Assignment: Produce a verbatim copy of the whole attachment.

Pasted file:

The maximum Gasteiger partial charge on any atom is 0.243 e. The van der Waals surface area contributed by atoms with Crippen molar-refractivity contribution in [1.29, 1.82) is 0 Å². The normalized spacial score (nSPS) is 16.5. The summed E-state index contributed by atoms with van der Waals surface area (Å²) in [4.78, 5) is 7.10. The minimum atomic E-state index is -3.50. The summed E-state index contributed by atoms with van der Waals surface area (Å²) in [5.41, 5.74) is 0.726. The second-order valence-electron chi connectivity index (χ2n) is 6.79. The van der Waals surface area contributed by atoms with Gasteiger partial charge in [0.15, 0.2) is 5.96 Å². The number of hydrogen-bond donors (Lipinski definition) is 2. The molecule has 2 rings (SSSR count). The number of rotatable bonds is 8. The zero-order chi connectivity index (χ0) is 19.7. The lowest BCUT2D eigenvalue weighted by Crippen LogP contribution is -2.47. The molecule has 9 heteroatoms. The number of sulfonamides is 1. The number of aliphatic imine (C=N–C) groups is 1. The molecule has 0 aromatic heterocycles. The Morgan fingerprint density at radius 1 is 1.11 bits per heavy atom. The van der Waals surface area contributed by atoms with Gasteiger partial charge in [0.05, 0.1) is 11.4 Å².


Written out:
The maximum Gasteiger partial charge on any atom is 0.243 e. The van der Waals surface area contributed by atoms with Crippen molar-refractivity contribution in [1.29, 1.82) is 0 Å². The normalized spacial score (nSPS) is 16.5. The summed E-state index contributed by atoms with van der Waals surface area (Å²) in [4.78, 5) is 7.10. The minimum atomic E-state index is -3.50. The summed E-state index contributed by atoms with van der Waals surface area (Å²) in [5.41, 5.74) is 0.726. The second-order valence-electron chi connectivity index (χ2n) is 6.79. The van der Waals surface area contributed by atoms with Gasteiger partial charge in [0.15, 0.2) is 5.96 Å². The number of hydrogen-bond donors (Lipinski definition) is 2. The molecule has 2 rings (SSSR count). The number of rotatable bonds is 8. The zero-order chi connectivity index (χ0) is 19.7. The lowest BCUT2D eigenvalue weighted by Crippen LogP contribution is -2.47. The molecule has 9 heteroatoms. The number of sulfonamides is 1. The number of aliphatic imine (C=N–C) groups is 1. The molecule has 0 aromatic heterocycles. The Morgan fingerprint density at radius 1 is 1.11 bits per heavy atom. The van der Waals surface area contributed by atoms with Gasteiger partial charge in [0.05, 0.1) is 11.4 Å².